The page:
Bitches reach puberty usually at around 6 months old, but this can be anywhere from 5 to 24 months, as it depends on factors such as size and breed type. Large breeds tend to reach puberty later than smaller breeds.

Typically, dogs will have a cycle every 6 to 10 months (twice a year), depending on their breed. A certain portion of this cycle involves bleeding and spotting, as well as experiencing a series of other physical and behavioral changes. We’ll discuss this more later.

cream female french bulldog with red collar standing on table
Image Credit: Jantanee Boonkhaw, Shutterstock

What Are the Stages of a Dog’s Heat Cycle?

The four stages of the canine heat cycle are:

  • Proestrus: Proestrus is the phase in which you will see bloody discharge due to the presence of high amounts of estrogen. You may also notice swelling of the vulva and she may show an interest in males but is not yet ready to breed. Proestrus lasts 6-11 days.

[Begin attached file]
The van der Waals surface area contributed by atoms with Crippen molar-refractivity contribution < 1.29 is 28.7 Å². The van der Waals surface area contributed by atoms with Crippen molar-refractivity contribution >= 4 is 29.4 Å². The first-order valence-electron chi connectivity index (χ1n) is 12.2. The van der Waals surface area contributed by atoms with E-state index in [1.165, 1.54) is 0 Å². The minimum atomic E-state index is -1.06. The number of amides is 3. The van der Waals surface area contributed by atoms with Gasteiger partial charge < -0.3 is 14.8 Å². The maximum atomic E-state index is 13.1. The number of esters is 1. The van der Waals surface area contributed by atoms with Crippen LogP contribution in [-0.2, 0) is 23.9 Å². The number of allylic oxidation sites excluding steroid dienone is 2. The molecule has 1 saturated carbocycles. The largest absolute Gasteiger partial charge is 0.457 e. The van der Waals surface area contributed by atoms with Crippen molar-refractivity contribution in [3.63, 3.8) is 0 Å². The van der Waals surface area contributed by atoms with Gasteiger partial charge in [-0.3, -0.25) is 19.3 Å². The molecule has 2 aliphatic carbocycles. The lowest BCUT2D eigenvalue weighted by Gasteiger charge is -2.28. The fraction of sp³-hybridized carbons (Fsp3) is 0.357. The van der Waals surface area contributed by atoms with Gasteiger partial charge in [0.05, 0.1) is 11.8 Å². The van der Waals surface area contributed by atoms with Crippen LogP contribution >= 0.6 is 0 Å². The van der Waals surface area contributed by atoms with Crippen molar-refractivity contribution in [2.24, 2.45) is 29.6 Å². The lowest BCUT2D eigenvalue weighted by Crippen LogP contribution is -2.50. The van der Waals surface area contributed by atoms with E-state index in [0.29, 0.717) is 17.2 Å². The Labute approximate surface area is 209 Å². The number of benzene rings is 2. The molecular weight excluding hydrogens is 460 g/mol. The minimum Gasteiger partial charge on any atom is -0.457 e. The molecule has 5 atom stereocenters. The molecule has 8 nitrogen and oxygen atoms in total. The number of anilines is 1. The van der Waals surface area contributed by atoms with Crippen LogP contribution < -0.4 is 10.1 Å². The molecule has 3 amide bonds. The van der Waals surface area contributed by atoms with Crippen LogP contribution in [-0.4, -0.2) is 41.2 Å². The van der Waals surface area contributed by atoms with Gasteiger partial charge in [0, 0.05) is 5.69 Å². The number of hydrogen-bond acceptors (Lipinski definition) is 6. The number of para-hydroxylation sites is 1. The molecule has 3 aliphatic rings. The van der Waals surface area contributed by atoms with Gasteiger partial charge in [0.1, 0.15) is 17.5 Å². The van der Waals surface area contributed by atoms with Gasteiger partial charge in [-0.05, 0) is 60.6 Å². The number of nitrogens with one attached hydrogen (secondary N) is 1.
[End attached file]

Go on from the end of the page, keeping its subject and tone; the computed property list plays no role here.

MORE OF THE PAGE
• Estrus: As a pup moves into estrus, levels of estrogen drop and progesterone rises. This sparks a surge in luteinizing hormone to spur her into being receptive to a male. The bloody discharge typically turns a yellowish color, but there may be variation between dogs. A female will remain in estrus, and therefore, receptive to mating for 5-9 9 days, but it can be as short as one day or as long as 20.
  • Diestrus:  Diestrus starts once a female stops showing signs of receptivity. Progesterone will remain high whether or not she is pregnant, and then slowly start to decline towards the end of two months.